Personal Branding Success: Why Relationships Are the “Missing Ingredient”
There are a whole lot of elements that go into building an effective personal brand. Credibility and visibility are two of these crucial elements—credibility to ensure that the business owner is perceived to be an expert in his or her industry, and visibility ensuring that the business owner reaches his or her audience. But beyond these elements and a variety of additional strategies that go into building a powerful brand, there is a “missing ingredient” which is often overlooked.
That ingredient is relationships. It is only through building strong relationships that your personal brand can achieve maximum effectiveness.
Why is this? Because people buy people. They want to do business with individuals that they know, and that they trust. This means that, in addition to the more traditional branding strategies that you are pursuing, you must also be working to develop strong relationships with colleagues, fellow professionals, and potential customers.
These relationships have the power to “prove” that you are:
1) Trustworthy. Today’s consumers are increasingly skeptical, and with good reason. For every great business, there are five more that either do a terrible job or are outright scams. But a strong relationship demonstrates your trustworthiness and makes potential clients much more inclined to do business with you.
2) Knowledgeable. Trust is great, but it alone isn’t enough to close the deal. You need to show that you are a credible expert in your industry. Hopefully you’re pursuing some, if not all, of the strategies that we regularly discuss on my blog and in these articles—because they will position you as an expert within your market. But it’s important that your face-to-face relationship with consumers in your market convey the same image. If your books, your website, and your media presence position you as a respected thought-leader in your industry, your in-person persona should reinforce this image.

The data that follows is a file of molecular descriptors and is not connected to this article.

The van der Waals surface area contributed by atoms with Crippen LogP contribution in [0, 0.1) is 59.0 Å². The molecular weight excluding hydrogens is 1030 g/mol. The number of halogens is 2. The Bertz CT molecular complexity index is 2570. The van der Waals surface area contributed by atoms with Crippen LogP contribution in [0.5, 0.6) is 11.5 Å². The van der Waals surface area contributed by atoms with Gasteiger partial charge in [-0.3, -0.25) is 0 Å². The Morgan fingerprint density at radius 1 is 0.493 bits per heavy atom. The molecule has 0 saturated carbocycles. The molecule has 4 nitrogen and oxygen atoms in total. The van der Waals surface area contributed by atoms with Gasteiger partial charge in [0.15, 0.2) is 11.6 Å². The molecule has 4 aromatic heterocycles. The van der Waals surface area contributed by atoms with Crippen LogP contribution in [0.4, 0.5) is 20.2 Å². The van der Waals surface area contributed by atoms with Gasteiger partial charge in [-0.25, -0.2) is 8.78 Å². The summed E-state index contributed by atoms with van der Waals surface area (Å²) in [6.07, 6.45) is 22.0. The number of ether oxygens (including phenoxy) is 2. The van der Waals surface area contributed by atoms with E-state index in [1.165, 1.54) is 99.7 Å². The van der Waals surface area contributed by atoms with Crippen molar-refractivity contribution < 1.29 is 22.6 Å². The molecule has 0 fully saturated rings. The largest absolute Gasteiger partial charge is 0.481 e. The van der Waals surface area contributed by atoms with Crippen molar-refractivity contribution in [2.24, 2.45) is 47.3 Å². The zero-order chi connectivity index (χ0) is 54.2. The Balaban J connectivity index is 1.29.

3) Relational. Consumers prefer to do business with others that they like. After all, if they’re going to be spending time working with you or with your team, they want to be sure that the time is enjoyable. (Or at least, that it’s not unpleasant.) For many of you, this comes naturally. But if it doesn’t, it’s important that you make an effort to become known as someone who is pleasant to deal with.
4) Reachable. Finally, developing real-life relationships with others in your market demonstrates that you are reachable. One of the fears that many consumers have is that they will agree to do business with an individual or a firm, write them a check—and rarely hear from them again. Work to establish a reputation as someone that is reachable—that returns phone calls or responds to email. It’s much easier for a potential customer to decide to do business with you when they have complete confidence that they’ll always be able to get you on the phone! (Keep in mind that it doesn’t always have to be you. A good staff can help relieve the burden of having to respond to hundreds of questions, which happens when you have a large client base, and still keep your customers happy because you and your team are always reachable.)
As you work to create a powerful personal brand, it is important that you continue to invest into building and developing relationships. As you do this, you’ll find that converting prospects into clients becomes easier than ever!